Possibly because of the reported 556% increase in the pediatric prevalence of autism between 1991 and 1997,1 the classical presentation of autistic spectrum disorders (ASD) is currently an area of widespread study. In addition to autistic disorder or classic autism, ASD comprises five categories of pervasive developmental disorder (PDD) described in the fourth edition of the Diagnostic and Statistical Manual of Mental Disorders of the American Psychiatric Association, of which the remaining four are Asperger's disorder; disintegrative disorder; PDD not otherwise specified, or atypical autism; and Rett's disorder, a genetic disorder of postnatal brain development caused by a defect in a single gene.2
ASD is characterized by impairments in three behavioral domains. The first is social interaction, often marked by deficits in reciprocal social interaction; a developmentally delayed or absent ability to communicate verbally; and difficulty with nonverbal cues, such as facial expression, body posture, and eye-to-eye contact. The second is communication. Deficits are also typically present in communication, imaginative play, and the normal range of childhood interests and activities. The third is that individuals with ASD often exhibit repetitive, stereotyped behavior, have restricted areas of interest, exhibit repetitive motor mannerisms, and require strict routines or rituals in order to accord with appropriate social standards and have their needs met.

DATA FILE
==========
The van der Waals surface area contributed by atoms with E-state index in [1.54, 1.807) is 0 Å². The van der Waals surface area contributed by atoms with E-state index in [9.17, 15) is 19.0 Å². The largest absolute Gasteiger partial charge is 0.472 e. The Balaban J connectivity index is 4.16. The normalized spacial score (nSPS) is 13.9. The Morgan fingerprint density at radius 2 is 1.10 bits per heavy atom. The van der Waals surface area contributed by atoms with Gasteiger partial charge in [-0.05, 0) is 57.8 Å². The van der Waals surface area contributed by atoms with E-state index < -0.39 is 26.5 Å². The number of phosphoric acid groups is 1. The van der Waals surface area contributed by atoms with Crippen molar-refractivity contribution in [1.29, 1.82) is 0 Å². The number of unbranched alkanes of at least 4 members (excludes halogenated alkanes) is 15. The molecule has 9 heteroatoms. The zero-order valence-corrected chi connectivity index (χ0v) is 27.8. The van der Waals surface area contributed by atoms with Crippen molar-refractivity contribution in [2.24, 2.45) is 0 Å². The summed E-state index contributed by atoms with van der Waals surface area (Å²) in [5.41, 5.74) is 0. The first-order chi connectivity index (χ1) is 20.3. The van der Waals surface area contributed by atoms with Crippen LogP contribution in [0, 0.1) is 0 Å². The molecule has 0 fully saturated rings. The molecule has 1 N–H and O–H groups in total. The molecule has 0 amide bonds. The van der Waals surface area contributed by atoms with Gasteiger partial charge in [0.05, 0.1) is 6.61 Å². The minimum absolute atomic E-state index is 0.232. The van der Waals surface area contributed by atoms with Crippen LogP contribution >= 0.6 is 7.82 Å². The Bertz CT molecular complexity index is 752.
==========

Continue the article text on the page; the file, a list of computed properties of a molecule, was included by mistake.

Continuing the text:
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Whenever a doctor informs the parents that their child is suffering with Autism, the first & foremost question that is thrown over him is - How did it happen? How did my child get this disease? Well, there is no definite answer to what are the exact causes of Autism.